USC track and field travelled to Fayetteville, Ark. over the weekend for the Razorback Invitational. The Trojans brought a partial team to the Randal Tyson Track Center, choosing to give some of their athletes a rest, but they still placed well out of 14 programs in the overall team standings, with the women’s team finishing in second and the men in seventh.The meet started strongly for USC on Friday, and multiple Trojans set personal best marks. Junior Deanna Hill was the highlight of the day, taking home first place in the women’s 200-meter dash with a personal best and national leading time of 22.94 seconds. Hill was the only 200-meter runner at the meet to record a time under 23 seconds, and that mark improved her second-place standing on USC’s all-time list for the indoor 200-meter. Meanwhile, junior Kendall Ellis ran a personal best 23.15 in the event, which was good for third overall and third on the all-time list.Sophomore Margaux Jones finished third in the women’s long jump on Friday, turning in a season-best 20-9.25 (6.33 meters) mark. Freshman Courtney Corrin, who is ninth all-time in program history in the indoor long jump, improved on her record with a jump of 19-11.00 (6.07 meters), finishing seventh overall. On the men’s side, junior Randall Cunningham finished second in the high jump, with a clearance of 7-2.25 (2.19 meters).The Trojans enjoyed another impressive series of performances on Saturday, the final day of the invitational. Redshirt sophomore Marquís Morris won the 60-meter hurdles with a personal best time of 7.73 seconds, which also tied him with senior Brendan Ames for third-best in USC history. Freshman Anna Cockrell and sophomore Jasmyne Graham then took home a 1-2 finish in the women’s 60-meter hurdles, both setting personal records of 8.15 and 8.22 seconds, respectively. Cockrell improved on her fifth-best time in program history, while Graham moved up on the list from ninth to seventh.Senior Cameron Pettigrew finished first overall in the women’s 400-meter race, sprinting to a personal best time of 53.05 seconds. The new high mark bumped her from 10th to sixth on the Trojan indoor records list. Freshman Kyra Constantine finished just behind Pettigrew in second overall, setting her own personal best of 54.00 seconds — which was good for eighth-best all-time.USC wrapped up the weekend with a team effort, as the Trojans set a collegiate-leading time in the women’s 4×400-meter relay. Ellis, Cockrell, Pettigrew and Hill combined to finish in 3:30.66 minutes, which won the event in style and also moved the quartet into third place in USC’s record books.Next up, the track team prepares for a trip to Albuquerque, N.M. for the New Mexico Classic. The Trojans will compete over the weekend at the indoor meet before attending their first outdoor competition in Seattle in two weeks’ time.
22 October 2013 South African scientists have deployed the first robotics platform in the Southern Ocean in a bid to gauge the precise links between climate and the carbon cycle in the most southern waters of the world’s oceans. The pioneering project is being led by the marine robotics programme of South Africa’s Council for Scientific and Industrial Research (CSIR), and forms part of the CSIR’s Southern Ocean Carbon Climate Observatory programme. Announcing the project on Monday, the CSIR said the deployment of the robotics platform over 1 000 kilometres south-west of Cape Town would build on pioneering work from 2012, when the CSIR completed the longest high-resolution missions in the Southern Ocean using five unmanned buoyancy seagliders. The new robotics platform will combine both wave and buoyancy-driven gliders in an integrated fleet that will undertake a five- to six-month mission to the Antarctic pack-ice and back “at a crucial period, when there are currently no ship-based observations in place”, the CSIR said in a statement.Understanding ocean-climate links According to the CSIR’s Ocean Systems and Climate research group leader, Dr Pedro Monteiro, this will be the first global deployment of robotics-based carbon dioxide (CO2) observations in the Southern Ocean, signalling the start of a multi-platform strategy that will hopefully close the uncertainty gap in the global annual CO2 flux estimates within three years. “These deployments are a great leap towards aiding us in generating a more accurate understanding of the link between climate and the carbon cycle in the ocean,” Monteiro said. “Combined with global coupled models, this will allow us to understand the intricate relationship of the ocean and atmosphere processes and how these regulate the carbon cycle and ultimately the earth’s climate. It also underlines the important role of the Southern Ocean in global and regional climate.” The mission coordinator, the CSIR’s Dr Sebastiaan Swart, explained the significance of the dual deployment: “For the first time, we are deploying a wave glider in the Southern Ocean, but of more significance to climate researchers, we have twinned it with a seaglider that dives below the wave glider. “This will allow us acquire valuable information from both gliders in an integrated approach, but more importantly, this means we can link CO2 flux between the ocean and the atmosphere at the surface of the ocean with understanding of the connected physical and biogeochemical processes that are occurring below the surface and in the ocean interior,” Swart said.Wave and buoyancy-driven gliders The deployed liquid robotics wave glider is designed to ride on the ocean surface using the vertical movements of ocean waves to propel it forward. It has specialised instruments on board that measure CO2, the ocean acidity, and other physical variables of the surface ocean. The data generated are sent via satellite communications and viewed in real-time by climate scientists back at the CSIR. The buoyancy-driven seaglider dives between the surface and a depth of one kilometre. As the glider moves through the water column, it collects valuable data that describe the physics (such as temperature, salinity and the amount of light penetrating into the surface waters) and biogeochemistry (such as phytoplankton and oxygen concentrations of the ocean). These data are transmitted via satellite every time the glider comes back to the surface. Both gliders are fully controlled by pilots back on land who guide their navigation and activity. In 2012, the CSIR launched five buoyancy seagliders which were retrieved in February and March this year. According to the CSIR, the data from these gliders are currently being analysed by master’s and doctoral students at the CSIR and the University of Cape Town, with the first scientific papers ready to be submitted for publication in international journals. Engineering students from the Cape Peninsula University of Technology have also been employed to complete their in-service training and obtain scarce skills from this highly advanced type of marine engineering and robotics technology. This contributes to the CSIR’s HCD goals and skills generation. “We plan to deploy another set of these gliders in December this year on the SA Agulhas II during its annual voyage to Antarctica so that we can expand our observational coverage,” Swart said. Monteiro praised the team for its progrees, noting that Swart was working “with some of South Africa’s the best ocean robotics engineers in Derek Needham and Andre Hoek and their new students Sinekhaya Bilana and JP Smit. “This team is rapidly becoming one of the best-skilled global robotics teams with special experience in Southern Ocean conditions and constraints.” Funded mainly by the Department of Science and Technology, the Southern Ocean robotics project is being undertaken with local partners Sea Technology Services, the South African Maritime Safety Association and the SA National Antarctic Programme; and with US partners the National Oceanic and Atmospheric Administration Pacific Marine Environmental Laboratory and the Applied Physics Laboratory at the University of Washington. SAinfo reporter and the Council for Scientific and Industrial Research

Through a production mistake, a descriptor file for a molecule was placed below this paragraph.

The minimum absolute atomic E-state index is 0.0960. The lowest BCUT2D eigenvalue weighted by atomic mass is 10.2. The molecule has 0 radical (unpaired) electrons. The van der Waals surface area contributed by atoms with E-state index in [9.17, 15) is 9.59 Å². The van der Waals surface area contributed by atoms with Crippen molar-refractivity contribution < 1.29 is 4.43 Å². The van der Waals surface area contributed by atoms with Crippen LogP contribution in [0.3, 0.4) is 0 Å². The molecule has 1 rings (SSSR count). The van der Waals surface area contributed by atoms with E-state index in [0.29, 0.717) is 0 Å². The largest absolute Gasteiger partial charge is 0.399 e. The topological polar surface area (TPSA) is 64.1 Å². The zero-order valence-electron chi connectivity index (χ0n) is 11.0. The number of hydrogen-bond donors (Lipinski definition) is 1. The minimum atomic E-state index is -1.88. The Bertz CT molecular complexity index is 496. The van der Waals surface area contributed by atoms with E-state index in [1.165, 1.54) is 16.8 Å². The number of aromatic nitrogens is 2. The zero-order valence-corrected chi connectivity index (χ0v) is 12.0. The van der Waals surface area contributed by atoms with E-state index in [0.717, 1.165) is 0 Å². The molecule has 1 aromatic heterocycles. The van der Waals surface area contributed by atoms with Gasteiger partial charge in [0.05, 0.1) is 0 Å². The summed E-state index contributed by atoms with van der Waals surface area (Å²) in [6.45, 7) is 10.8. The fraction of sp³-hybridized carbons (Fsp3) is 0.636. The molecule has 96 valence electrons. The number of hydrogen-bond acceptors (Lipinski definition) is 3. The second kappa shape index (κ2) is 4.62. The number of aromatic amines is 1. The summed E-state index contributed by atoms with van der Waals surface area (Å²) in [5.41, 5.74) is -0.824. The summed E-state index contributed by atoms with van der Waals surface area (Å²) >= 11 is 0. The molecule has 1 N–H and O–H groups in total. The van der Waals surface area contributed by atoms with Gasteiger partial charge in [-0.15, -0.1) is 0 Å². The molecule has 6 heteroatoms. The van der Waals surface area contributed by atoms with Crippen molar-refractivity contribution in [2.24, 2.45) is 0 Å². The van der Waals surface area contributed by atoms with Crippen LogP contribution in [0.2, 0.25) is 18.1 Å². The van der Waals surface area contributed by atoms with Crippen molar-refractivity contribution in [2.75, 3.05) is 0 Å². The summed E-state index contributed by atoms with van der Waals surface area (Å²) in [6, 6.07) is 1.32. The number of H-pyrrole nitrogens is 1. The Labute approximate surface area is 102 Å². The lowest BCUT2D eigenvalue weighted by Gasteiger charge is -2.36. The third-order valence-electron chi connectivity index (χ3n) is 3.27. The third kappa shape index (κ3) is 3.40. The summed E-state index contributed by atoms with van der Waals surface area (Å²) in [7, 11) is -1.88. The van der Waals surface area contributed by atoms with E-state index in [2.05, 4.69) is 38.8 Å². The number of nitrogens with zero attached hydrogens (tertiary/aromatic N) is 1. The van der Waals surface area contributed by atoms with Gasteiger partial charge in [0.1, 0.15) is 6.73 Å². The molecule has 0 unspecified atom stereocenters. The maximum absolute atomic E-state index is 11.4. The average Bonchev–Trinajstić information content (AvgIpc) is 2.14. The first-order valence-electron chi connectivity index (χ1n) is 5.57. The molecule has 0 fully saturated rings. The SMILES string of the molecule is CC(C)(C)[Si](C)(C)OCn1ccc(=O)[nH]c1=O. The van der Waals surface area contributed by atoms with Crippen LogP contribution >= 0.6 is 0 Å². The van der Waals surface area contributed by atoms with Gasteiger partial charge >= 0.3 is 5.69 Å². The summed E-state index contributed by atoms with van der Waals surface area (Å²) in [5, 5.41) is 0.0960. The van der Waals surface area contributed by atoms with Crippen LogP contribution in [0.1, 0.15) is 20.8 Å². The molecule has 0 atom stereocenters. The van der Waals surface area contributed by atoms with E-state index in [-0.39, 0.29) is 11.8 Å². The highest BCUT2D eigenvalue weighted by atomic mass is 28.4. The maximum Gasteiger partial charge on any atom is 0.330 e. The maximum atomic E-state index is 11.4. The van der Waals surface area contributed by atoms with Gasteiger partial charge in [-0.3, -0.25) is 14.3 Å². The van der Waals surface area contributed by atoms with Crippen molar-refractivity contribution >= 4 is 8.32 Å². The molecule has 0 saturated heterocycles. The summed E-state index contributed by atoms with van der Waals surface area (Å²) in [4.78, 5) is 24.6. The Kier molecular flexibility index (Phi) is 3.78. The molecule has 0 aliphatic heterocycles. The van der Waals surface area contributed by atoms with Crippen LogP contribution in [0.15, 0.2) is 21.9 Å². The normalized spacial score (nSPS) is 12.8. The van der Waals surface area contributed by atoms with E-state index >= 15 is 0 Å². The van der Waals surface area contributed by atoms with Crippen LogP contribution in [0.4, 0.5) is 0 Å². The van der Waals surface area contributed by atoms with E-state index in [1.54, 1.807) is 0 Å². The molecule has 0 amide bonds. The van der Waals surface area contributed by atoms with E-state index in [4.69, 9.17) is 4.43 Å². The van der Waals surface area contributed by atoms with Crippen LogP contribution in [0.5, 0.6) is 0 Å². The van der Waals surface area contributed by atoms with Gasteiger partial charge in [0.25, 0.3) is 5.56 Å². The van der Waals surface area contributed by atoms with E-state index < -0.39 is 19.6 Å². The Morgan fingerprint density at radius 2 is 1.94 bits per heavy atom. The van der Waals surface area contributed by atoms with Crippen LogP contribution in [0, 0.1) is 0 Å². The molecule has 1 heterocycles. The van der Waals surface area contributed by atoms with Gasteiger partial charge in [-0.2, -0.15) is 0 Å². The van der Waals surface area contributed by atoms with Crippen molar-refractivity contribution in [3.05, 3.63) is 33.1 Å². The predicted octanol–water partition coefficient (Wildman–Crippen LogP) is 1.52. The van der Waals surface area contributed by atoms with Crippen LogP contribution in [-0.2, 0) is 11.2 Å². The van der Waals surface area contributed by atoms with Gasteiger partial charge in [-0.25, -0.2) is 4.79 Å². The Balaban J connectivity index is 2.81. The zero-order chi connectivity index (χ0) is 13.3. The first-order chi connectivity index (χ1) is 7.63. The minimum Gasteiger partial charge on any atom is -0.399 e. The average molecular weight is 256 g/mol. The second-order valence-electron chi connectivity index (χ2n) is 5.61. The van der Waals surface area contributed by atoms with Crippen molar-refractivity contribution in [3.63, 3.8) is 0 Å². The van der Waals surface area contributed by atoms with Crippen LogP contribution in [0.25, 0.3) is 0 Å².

Posted in kptmlvmbTagged: 2019上海最新夜上海论坛, aish阿拉爱上海, 上海419龙凤, 上海晚上10点后好玩的, 南京夜网, 南京夜网梧桐, 杭州夜网娱乐地图, 爱上海MM自荐, 苏州唐人阁九品2019, 贵族宝贝.